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Fulminant systemic capillary leak syndrome due to C1 inhibitor deficiency complicating acute dermatomyositis: a case report

  • Ilse Gradwohl-Matis1,
  • Romana Illig2,
  • Hermann Salmhofer3,
  • Daniel Neureiter2,
  • Andreas Brunauer1 and
  • Martin W Dünser1Email author
Journal of Medical Case Reports20148:28

https://doi.org/10.1186/1752-1947-8-28

Received: 20 August 2013

Accepted: 4 November 2013

Published: 27 January 2014

Abstract

Introduction

Dermatomyositis is a chronic inflammatory disorder characterized by muscular and dermatologic symptoms with variable internal organ involvement. This is the first report on a patient with acute dermatomyositis and fulminant systemic capillary leak syndrome.

Case presentation

A 69-year-old Caucasian woman with chronic dermatomyositis presented with clinical signs of severe hypovolemic shock and pronounced hemoconcentration (hematocrit, 69%). Her colloid osmotic pressure was 4.6mmHg. Following a bolus dose of prednisolone (500mg), fluid resuscitation was initiated. During volume loading, anasarca and acute respiratory distress rapidly developed. Echocardiography revealed an underfilled, hypokinetic, diastolic dysfunctional left ventricle with pericardial effusion but no signs of tamponade. Despite continued fluid resuscitation and high-dosed catecholamine therapy, the patient died from refractory shock 12 hours after intensive care unit admission. A laboratory analysis of her complement system suggested the presence of C1 inhibitor deficiency as the cause for systemic capillary leakage. The post-mortem examination revealed bilateral pleural, pericardial and peritoneal effusions as well as left ventricular hypertrophy with patchy myocardial fibrosis. Different patterns of endomysial/perimysial lymphocytic infiltrations adjacent to degenerated cardiomyocytes in her myocardium and necrotic muscle fibers in her right psoas major muscle were found in the histological examination.

Conclusions

This case report indicates that acute exacerbation of chronic dermatomyositis can result in a fulminant systemic capillary leak syndrome with intense hemoconcentration, hypovolemic shock and acute heart failure. In the presented patient, the cause for diffuse capillary leakage was most probably acquired angioedema, a condition that has been associated with both lymphoproliferative and autoimmunologic disorders.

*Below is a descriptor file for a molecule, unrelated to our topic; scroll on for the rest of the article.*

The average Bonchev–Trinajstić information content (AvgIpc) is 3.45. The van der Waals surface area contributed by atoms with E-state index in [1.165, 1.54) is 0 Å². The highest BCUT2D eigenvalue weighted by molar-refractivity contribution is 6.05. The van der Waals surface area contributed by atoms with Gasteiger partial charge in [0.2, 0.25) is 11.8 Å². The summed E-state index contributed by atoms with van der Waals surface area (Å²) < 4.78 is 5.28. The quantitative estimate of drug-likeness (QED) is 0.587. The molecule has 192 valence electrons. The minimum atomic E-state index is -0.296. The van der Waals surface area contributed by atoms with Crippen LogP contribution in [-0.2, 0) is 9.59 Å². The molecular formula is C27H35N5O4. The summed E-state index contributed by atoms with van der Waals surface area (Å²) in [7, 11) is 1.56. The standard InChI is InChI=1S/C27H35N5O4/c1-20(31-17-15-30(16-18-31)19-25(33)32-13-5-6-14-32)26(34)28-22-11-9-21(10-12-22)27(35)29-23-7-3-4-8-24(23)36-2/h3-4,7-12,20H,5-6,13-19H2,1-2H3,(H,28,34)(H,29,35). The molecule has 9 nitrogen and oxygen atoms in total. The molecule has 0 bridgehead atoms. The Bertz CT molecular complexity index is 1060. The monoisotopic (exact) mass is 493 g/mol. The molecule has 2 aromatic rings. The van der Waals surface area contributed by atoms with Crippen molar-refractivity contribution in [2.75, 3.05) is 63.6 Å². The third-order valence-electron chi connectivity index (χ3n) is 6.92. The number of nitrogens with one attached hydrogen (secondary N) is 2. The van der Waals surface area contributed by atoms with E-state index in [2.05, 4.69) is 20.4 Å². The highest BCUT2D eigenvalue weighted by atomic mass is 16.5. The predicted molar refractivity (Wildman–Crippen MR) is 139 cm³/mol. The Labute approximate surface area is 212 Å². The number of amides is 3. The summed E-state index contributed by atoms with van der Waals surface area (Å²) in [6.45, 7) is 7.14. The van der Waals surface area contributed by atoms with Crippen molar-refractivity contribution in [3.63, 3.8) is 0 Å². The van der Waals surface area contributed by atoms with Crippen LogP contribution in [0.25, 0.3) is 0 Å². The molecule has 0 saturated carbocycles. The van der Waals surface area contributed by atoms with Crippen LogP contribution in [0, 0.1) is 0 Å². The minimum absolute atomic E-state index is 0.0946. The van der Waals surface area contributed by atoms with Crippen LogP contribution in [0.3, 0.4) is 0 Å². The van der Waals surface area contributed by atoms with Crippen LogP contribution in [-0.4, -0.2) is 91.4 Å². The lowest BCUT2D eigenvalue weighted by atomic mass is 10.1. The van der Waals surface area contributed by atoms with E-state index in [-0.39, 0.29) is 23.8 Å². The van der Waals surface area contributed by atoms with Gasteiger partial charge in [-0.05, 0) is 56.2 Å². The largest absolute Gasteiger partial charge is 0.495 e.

Keywords

Acute heart failure Angioedema C1 inhibitor deficiency Dermatomyositis Shock Systemic capillary leak

Introduction

Dermatomyositis is a chronic inflammatory disorder characterized by muscular and dermatologic symptoms with variable internal organ involvement [1]. Although the disease progresses with intermittent episodes, most acute dermatomyositis exacerbations do not result in critical illness. Organ dysfunction occurs only in rare cases. While sepsis is a common cause for intensive care unit admission in these patients, respiratory distress and cardiac complications may require organ support [2].

Case presentation

A 69-year-old Caucasian woman with monoclonal gammopathy of uncertain significance and chronic dermatomyositis (first diagnosed 5 years ago; pretreated with azathioprine 50mg/day and methylprednisolone 6mg daily following acute exacerbations; azathioprine therapy was stopped months before this admission) presented with weakness as well as muscle and joint pain of recent onset. On clinical examination, signs of hypovolemic shock (arterial lactate, 3.7mmol/L; base deficit, –8.9mmol/L; oliguria; extensive skin mottling; tachycardia, 140 beats/minute; tachypnea, 30 breaths/minute; absent venous filling; systolic/mean/diastolic arterial blood pressure, 75/55/40mmHg; low mixed venous oxygen saturation, 35 to 45%; and cardiac index, 0.9–1.2L/minute/m2) were present. The laboratory analyses were remarkable for a hematocrit of 69%, serum creatinine of 1.6mg/dL, colloid osmotic pressure of 4.6mmHg, a serum myoglobin concentration of 336μg/L and a serum creatine kinase of 173IU/L. Fluid resuscitation was started and an intravenous bolus dose of prednisolone (500mg) administered. Transthoracic echocardiography revealed an underfilled, diffusely hypokinetic (ejection fraction using the monoplane Simpson’s method, 35%), diastolic dysfunctional left ventricle with pericardial effusion but no signs of tamponade. Based on these findings, a dobutamine (5.5μg/kg/minute) and subsequently an epinephrine (up to 0.86μg/kg/minute) infusion was started. Fluid resuscitation was continued (Ringer’s lactate, 10.500mL; 4% gelatine, 1.000mL; 20% albumin, 100mL) but only led to transient increases of arterial blood pressure and ventricular filling in echocardiography. The hematocrit remained at 62% while lactate levels (9.5mmol/L), base deficit (-16.7mmol/L) and skin mottling worsened. Clinical and echocardiographic signs of intravascular hypovolemia persisted. By that time, the patient had developed anasarca and acute respiratory distress with hypoxemia despite high-flow oxygen inhalation and a short period of non-invasive ventilation. Orotracheal intubation was difficult due to diffuse laryngeal/pharyngeal swelling. Despite continued fluid resuscitation and high-dosed catecholamine therapy, she died from refractory shock 12 hours after intensive care unit admission.